This is part two of a three-part blog regarding campus time capsules. A time capsule contains commemorative material for access at a future date. There have been four known time capsules in the history of The University of North Carolina at Greensboro (UNCG).
The first anniversary time capsule was created during the 1941/1942 school year in honor of the fiftieth anniversary of the founding and the subsequent opening of the college on October 5, 1892. This was an important anniversary that was accompanied by a celebratory year of concerts, lectures, and special visitors. It culminated in the presentation of “We, The Women,” an original play written especially for the occasion. The “Anniversary Box” was a simple green metal container which included items such as messages from Mrs. Lula Martin McIver, wife of founder and first president Charles Duncan McIver; Dr. Walter Clinton Jackson, Dean of Administration and later Chancellor, as well as student essays. It also included college publications, artifacts, textiles, and anniversary programs. An especially interesting artifact was a Havilland demitasse cup and saucer, which had been purchased in 1892, the year that the school opened.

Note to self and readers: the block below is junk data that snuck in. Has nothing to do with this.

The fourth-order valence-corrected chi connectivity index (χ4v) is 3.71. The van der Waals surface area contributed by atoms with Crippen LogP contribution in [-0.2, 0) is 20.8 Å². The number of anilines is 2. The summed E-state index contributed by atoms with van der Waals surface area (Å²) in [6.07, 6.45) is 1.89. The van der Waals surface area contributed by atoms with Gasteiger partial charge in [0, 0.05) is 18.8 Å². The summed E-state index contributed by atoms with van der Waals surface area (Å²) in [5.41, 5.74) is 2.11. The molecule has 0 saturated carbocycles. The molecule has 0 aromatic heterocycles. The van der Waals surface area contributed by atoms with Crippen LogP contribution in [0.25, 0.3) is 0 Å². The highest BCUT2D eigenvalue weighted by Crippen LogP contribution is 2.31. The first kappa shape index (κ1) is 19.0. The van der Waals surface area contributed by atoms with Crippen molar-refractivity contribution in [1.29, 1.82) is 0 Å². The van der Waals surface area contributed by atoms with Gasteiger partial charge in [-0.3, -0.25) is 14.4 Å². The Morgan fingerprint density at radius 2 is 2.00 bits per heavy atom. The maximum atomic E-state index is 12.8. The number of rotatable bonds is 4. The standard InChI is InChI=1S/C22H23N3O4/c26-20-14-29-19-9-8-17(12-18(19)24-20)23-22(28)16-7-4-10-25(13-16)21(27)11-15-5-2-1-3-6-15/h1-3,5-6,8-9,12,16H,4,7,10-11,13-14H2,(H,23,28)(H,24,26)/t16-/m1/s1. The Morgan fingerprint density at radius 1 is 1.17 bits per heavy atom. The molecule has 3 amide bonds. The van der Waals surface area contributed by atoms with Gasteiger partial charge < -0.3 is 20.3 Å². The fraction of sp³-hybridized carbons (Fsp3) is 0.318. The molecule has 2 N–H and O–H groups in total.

Although the year brought excitement and special events, everyone on campus was very aware that the country was in the midst of a world war, and materials related to the war were also included in the capsule. The final convocation was held on October 6, 1942, and it was at this event that the Anniversary Box was officially packed and locked. Dr. Jackson captured the spirit of the day by his inspiring words, “We here proclaim our devout hope that those who look back from 1992 will give thanks to us for our labor and will take from our hands our banner of ‘SERVICE’ and carry it to greater heights.” As directed, the Anniversary Box was opened fifty years later to commemorate the one hundredth year of the school’s opening. The contents were displayed in Jackson Library within an exhibit commemorating the capsule and life on campus during World War II.
An article written for The Carolinian in February of 1942 looked even further into the future when it advised, “We must have the strength and foresight to prepare another fifty years for the next generation, not reveling in the satisfaction of past glory but looking to a more glorious 100th anniversary.”
Article by Kathelene McCarty Smith